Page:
ESSEX-DEEP RIVER-CHESTER — Hope for a fresh start was evident at Tuesday night’s meeting of the Region 4 Board of Education, after months of tense meetings and board turmoil, beginning with the announcement of an interim business manager, Richard Hewitt, replacing Kimberly Allen, who resigned from the post in November.
“Mr. Richard Hewitt will support us through our day to day operations and budget season. Meanwhile, we are going to be talking more about what a process should look like for hiring the next business manager, or what that position should even look like. Is it a business manager role we need at all?” said Superintendent Brian White.
The board will also consider curtailing the responsibilities of the regional district’s treasurer, an elected role “responsible for the accounting of the receipts and expenditures of the General Funds and other funds,” according to board of education bylaws.
Currently, the treasurer is also tasked with co-signing all Region 4 checks, providing and presenting monthly financial statements, making recommendations for invoices that should be paid, and presenting an audit at the end of each year — responsibilities which significantly overlap with the job description of a business manager, a position paid for by the district.
“Nobody with a full-time job would be able to do this role and certainly the previous treasurer never fulfilled it,” said DG Fitton who was elected treasurer at the November board meeting. “Apparently I’m the first person elected treasurer to actually read the bylaws.”
The bylaw was last updated in 1996, when the board was transitioning between business managers.
“The board that was in place then wanted to make sure there was enough oversight. You as the board are responsible to the taxpayers. If you delegate to the administrators, you need to take responsibility for what the administrators are doing,” warned Chester resident Julie Anne Divis at Tuesday’s meeting. “This board has a lot to account for over the past quarter of a century, abdicating responsibilities is not where we want to be headed.”
In the case of town boards of education, which in Essex, Deep River and Chester oversee separate kindergarten through 6th grade programs, the town treasurer assumes the role and co-signs payments.
White presented revised bylaws, drafted by the district’s lawyers, Shipman and Goodwin, that would delegate many of the district treasurer’s responsibilities to the district business office and its four full-time employees.
“By giving up that responsibility we are not overseeing the budget like we should,” said board member Rick Daniels. “The people elected by the people should be doing this.”
According to White, the revised bylaws were based on rules governing other regional districts. However, as board member John Stack pointed out at Tuesday night’s meeting, compared to bylaws governing neighboring Lyme-Old Lyme schools, the Shipman and Goodwin draft was significantly less detailed. Stack said that Lyme-Old Lyme schools explicitly give the district treasurer all the responsibilities currently assigned to the Region 4 treasurer, but also allow the option of delegating responsibilities, or simply acting as a final check.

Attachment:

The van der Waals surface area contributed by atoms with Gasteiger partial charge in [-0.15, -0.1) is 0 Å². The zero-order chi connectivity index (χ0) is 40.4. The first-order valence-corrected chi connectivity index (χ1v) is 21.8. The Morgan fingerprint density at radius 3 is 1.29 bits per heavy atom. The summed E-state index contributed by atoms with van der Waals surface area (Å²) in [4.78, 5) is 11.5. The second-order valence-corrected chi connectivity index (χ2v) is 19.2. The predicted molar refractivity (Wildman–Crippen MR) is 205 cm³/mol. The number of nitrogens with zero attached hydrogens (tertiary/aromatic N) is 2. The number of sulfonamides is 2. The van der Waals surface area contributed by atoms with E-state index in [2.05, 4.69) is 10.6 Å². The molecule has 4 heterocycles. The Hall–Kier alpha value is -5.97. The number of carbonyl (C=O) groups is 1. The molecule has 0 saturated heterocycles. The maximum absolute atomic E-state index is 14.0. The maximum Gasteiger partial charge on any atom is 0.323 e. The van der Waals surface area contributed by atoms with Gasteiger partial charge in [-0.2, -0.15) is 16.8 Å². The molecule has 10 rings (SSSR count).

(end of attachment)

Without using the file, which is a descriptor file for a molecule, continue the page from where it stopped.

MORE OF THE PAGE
The board asked White to research bylaws in neighboring districts and to present them for review at the February meeting.
Resolving prior resident complaints
The board voted, to great applause, to put in place a policy detailing how the newly-established non-lapsing education fund will be used in Region 4. This vote put to rest a year-long debate on how funding was used to purchase the Mislick Property, and how it would be prevented in the future.
District administrators also sought to ‘right,’ a nearly four-year-old dispute regarding a possible Title IX violation — a controversy that began when Jim Carey, an Essex resident and father, approached former superintendent Ruth Levy concerning coaching of the girls rowing team.
Assistant Superintendent Kristina Martineau presented to the board a new approach to monitoring the spending and participation for girls and boys sports, as directed by State Department of Education Title IX Coordinator Adrian Wood.
Martineau said that this analysis so far shows that boys make up 52.8 percent of sports participation at Valley Regional High School and 49.6 percent of the total population, but the school offers 15 sports for boys and 18 for girls. As the year continues, Martineau said she would be reviewing the expenses for coaching, field use, transportation, officials, supplies, dues and fees, and repairs for girls and boys sports.
Martineau said that this semester she also plans to address donations made by booster clubs.
“We have not asked boosters in the past to provide us with expenditures. We don’t want to discourage the funds that parents so generously provide. They’re an important part of enhancing our activities,” Martineau said. “But, we need to start. We need to decide if boosters are donating an item, should it go through the board like all other donations.”
Martineau said that banquets and uniforms are potential areas of concern.
“If the boys are going to Saybrook Point and the girls are in the cafeteria, obviously that’s a problem. Also, if the boys are getting new uniforms every two years and all girls sports are on the five-year school cycle,” Martineau said.
The board asked Martineau to consider non-athletic extracurricular offerings as part of her analysis.
“I got involved four years ago because of this and it’s so great to see you are looking at it now,” said Carey at the end of Tuesday’s meeting.